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1200–500 BCE) copper production center in the southern Levant demonstrate major smelting activities in the region of biblical Edom (southern Jordan) during the 10th and 9th centuries BCE.

Beginning in the 1980s, this paradigm came under severe attack, primarily by so-called biblical minimalist scholars who argued that as the HB was edited in its final form during the 5th century (c.) BC (3), any reference in the text to events earlier than 500 BC were false (4).

Accordingly, the events ascribed to the early Israelite and Judean kings from the 10th–9th c. BCE editors of the HB who resided in postexilic times in Babylon and later in Jerusalem. When British archaeologists carried out the first controlled excavations in the highlands of Edom (southern Jordan) in the 1970s and 1980s (7), using relative ceramic dating methods, they assumed that the Iron Age (IA) in Edom did not start before the 7th c.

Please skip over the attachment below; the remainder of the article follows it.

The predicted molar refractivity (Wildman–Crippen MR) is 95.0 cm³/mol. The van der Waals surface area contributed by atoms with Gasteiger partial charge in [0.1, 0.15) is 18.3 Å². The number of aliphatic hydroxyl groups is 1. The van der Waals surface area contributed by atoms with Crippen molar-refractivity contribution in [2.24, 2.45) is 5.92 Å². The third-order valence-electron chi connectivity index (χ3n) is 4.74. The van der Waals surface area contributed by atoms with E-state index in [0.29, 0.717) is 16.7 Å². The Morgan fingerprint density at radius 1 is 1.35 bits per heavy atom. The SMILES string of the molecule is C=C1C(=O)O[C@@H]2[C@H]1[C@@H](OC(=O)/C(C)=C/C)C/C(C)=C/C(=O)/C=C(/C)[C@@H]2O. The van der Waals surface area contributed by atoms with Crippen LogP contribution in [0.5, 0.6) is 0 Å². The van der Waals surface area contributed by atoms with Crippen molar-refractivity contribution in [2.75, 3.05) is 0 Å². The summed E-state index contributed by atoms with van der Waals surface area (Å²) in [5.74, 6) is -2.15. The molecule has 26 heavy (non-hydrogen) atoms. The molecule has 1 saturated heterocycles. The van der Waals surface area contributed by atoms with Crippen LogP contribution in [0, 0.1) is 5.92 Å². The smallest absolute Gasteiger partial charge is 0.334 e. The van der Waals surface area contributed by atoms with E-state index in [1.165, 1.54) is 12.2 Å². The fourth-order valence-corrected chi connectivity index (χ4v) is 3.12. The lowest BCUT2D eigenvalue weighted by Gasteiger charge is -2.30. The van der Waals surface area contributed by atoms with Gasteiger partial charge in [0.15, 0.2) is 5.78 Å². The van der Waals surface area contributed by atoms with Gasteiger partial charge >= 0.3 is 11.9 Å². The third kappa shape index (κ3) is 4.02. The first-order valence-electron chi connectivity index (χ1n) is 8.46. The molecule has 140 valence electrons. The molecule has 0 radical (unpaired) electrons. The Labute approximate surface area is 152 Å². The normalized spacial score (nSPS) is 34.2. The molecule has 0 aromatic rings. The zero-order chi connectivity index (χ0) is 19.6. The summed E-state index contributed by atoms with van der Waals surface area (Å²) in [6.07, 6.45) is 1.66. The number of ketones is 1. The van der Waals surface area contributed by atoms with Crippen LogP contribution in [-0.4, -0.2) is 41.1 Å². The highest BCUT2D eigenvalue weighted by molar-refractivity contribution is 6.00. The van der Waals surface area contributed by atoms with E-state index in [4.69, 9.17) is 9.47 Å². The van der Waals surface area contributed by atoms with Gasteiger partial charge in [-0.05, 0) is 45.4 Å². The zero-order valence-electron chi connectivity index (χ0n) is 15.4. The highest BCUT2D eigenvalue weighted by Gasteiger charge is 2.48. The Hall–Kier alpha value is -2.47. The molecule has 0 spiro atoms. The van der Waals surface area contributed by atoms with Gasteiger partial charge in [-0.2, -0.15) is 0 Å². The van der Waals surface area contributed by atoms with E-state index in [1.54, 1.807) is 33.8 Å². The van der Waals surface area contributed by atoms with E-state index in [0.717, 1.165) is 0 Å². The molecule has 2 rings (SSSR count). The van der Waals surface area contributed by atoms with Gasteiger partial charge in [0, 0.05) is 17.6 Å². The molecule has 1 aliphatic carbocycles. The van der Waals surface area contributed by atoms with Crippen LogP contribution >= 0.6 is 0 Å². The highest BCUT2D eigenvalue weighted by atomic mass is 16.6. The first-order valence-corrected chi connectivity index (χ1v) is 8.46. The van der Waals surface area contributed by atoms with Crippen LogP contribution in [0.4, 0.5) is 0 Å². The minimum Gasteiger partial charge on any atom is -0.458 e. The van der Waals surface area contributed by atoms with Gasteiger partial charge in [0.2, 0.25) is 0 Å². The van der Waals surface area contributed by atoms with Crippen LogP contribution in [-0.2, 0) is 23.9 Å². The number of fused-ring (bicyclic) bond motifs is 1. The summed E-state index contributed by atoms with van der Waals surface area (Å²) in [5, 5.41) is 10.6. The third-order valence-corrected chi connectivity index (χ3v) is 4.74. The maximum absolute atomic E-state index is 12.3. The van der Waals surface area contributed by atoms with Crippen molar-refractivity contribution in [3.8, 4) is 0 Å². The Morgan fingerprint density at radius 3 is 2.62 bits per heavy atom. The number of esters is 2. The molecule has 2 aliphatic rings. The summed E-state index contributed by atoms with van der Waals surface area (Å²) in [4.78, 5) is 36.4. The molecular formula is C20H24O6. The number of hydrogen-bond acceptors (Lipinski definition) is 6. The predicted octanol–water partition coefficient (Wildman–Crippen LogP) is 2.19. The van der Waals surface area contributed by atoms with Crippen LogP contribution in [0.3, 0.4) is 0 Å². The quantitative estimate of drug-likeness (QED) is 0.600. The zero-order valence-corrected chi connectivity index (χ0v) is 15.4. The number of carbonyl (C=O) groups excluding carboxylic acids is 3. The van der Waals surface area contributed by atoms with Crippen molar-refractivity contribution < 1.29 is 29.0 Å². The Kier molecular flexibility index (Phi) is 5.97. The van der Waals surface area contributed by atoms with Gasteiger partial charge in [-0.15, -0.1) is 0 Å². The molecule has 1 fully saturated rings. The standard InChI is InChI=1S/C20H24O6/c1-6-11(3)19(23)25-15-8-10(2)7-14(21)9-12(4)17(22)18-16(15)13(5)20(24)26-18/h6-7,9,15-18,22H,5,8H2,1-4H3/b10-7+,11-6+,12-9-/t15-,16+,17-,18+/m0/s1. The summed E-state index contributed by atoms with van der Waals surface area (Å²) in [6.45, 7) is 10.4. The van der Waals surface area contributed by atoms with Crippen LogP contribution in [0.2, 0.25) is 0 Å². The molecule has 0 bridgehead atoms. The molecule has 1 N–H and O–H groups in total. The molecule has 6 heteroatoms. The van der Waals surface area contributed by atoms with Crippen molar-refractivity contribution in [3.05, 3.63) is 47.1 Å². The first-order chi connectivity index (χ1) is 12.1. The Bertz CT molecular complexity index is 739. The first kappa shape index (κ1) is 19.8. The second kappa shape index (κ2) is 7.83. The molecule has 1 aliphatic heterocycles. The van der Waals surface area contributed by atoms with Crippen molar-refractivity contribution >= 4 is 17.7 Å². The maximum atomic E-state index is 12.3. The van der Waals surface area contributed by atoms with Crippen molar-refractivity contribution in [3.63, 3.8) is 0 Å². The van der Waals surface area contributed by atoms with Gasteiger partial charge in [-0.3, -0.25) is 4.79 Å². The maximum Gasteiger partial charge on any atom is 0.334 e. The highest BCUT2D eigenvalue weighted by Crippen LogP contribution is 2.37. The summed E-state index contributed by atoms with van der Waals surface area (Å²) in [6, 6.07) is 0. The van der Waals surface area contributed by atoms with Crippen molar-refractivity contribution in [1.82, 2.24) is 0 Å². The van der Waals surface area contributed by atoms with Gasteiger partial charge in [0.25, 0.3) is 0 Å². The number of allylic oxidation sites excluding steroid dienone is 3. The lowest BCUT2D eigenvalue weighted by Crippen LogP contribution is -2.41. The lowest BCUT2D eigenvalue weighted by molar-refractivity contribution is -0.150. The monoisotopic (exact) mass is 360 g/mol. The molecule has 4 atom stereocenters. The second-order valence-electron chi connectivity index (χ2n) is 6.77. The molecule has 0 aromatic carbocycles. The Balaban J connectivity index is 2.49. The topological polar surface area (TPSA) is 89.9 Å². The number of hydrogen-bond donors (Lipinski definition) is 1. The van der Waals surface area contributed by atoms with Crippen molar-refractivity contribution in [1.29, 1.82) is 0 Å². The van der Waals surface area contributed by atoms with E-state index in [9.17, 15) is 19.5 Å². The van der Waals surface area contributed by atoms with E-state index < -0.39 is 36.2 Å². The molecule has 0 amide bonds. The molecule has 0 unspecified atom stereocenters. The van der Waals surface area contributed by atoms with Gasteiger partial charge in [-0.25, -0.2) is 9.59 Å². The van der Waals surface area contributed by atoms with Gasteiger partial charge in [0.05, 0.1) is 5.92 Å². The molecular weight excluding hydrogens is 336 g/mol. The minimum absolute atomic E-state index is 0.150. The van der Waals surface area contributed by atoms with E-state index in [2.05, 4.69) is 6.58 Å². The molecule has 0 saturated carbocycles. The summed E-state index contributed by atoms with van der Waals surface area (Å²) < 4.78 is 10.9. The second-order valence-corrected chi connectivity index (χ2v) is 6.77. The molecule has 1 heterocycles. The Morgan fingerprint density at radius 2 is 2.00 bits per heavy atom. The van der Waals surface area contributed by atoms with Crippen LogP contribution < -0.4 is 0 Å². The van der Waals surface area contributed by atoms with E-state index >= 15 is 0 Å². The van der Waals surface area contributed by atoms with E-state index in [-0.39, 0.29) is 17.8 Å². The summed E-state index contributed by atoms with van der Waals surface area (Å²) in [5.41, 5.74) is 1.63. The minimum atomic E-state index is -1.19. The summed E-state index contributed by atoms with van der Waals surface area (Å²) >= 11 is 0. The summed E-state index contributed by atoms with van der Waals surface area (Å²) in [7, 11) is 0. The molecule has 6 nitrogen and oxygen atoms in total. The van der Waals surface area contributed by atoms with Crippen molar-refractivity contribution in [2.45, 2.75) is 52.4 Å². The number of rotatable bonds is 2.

Java Script enables you to fully navigate and make a purchase on our site. Advances in IA Levantine archaeology can serve as a model for other historical archaeologies around the world that engage ancient historical texts such as the Mahabharata and other ancient writings in India (9), the Sagas of Iceland (10), and Mayan glyphs (11).The work reported here represents the large-scale excavations at the IA copper production site of Khirbat en-Nahas (KEN) (12) and is a part of a deep-time study of the impact of mining and metallurgy over the past 8 millennia in Jordan's Faynan district.The methodologies applied to the historical IA archaeology of the Levant have implications for other parts of the world where sacred and historical texts interface with the material record.(1), asserting that he had discovered King Solomon's mines in the Faynan district (the northern part of biblical Edom), ≈50 km south of the Dead Sea in what is now southern Jordan.Some of the casualities of the scholarly debate between the traditional biblical scholarship and biblical minimalists has been the historicity of David and Solomon–the latter of which is traditionally cross-dated by biblical text (1 Kings ; ; and 2 Chronicles 12:2–9) and the military topographic list of the Egyptian Pharaoh Sheshonq I (Shishak in the HB) found at the Temple of Amun in Thebes and dated to the early 10th c. The power and prestige of Solomon as represented in the Bible has been most recently challenged on archaeological grounds by I. BCE, confirming the minimalist position concerning the HB and archaeology. Coinciding with the general “deconstruction” of Solomon as an historic figure, Glueck's identification of the Faynan mines as an important 10th c.


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